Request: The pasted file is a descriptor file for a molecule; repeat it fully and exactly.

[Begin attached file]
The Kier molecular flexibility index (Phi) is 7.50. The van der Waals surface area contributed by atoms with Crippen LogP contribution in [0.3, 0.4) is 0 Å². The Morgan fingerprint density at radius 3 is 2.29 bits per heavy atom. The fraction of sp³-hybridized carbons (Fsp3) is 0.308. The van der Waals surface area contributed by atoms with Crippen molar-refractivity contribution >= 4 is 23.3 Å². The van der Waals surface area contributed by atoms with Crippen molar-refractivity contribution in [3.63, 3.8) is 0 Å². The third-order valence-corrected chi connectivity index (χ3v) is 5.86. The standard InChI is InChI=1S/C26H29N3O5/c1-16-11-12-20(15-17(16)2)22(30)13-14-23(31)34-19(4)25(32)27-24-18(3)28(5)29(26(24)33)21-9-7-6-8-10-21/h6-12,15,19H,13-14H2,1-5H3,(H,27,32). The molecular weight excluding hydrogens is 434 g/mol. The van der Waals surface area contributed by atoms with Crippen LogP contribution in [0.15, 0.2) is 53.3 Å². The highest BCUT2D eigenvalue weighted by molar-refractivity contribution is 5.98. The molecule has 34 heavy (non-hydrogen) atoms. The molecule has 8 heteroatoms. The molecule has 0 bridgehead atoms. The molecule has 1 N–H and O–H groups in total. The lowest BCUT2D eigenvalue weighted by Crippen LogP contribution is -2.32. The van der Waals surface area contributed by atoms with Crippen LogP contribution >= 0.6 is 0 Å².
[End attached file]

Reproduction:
The Kier molecular flexibility index (Phi) is 7.50. The van der Waals surface area contributed by atoms with Crippen LogP contribution in [0.3, 0.4) is 0 Å². The Morgan fingerprint density at radius 3 is 2.29 bits per heavy atom. The fraction of sp³-hybridized carbons (Fsp3) is 0.308. The van der Waals surface area contributed by atoms with Crippen molar-refractivity contribution >= 4 is 23.3 Å². The van der Waals surface area contributed by atoms with Crippen molar-refractivity contribution in [3.63, 3.8) is 0 Å². The third-order valence-corrected chi connectivity index (χ3v) is 5.86. The standard InChI is InChI=1S/C26H29N3O5/c1-16-11-12-20(15-17(16)2)22(30)13-14-23(31)34-19(4)25(32)27-24-18(3)28(5)29(26(24)33)21-9-7-6-8-10-21/h6-12,15,19H,13-14H2,1-5H3,(H,27,32). The molecular weight excluding hydrogens is 434 g/mol. The van der Waals surface area contributed by atoms with Crippen LogP contribution in [0.15, 0.2) is 53.3 Å². The highest BCUT2D eigenvalue weighted by molar-refractivity contribution is 5.98. The molecule has 34 heavy (non-hydrogen) atoms. The molecule has 8 heteroatoms. The molecule has 0 bridgehead atoms. The molecule has 1 N–H and O–H groups in total. The lowest BCUT2D eigenvalue weighted by Crippen LogP contribution is -2.32. The van der Waals surface area contributed by atoms with Crippen LogP contribution >= 0.6 is 0 Å².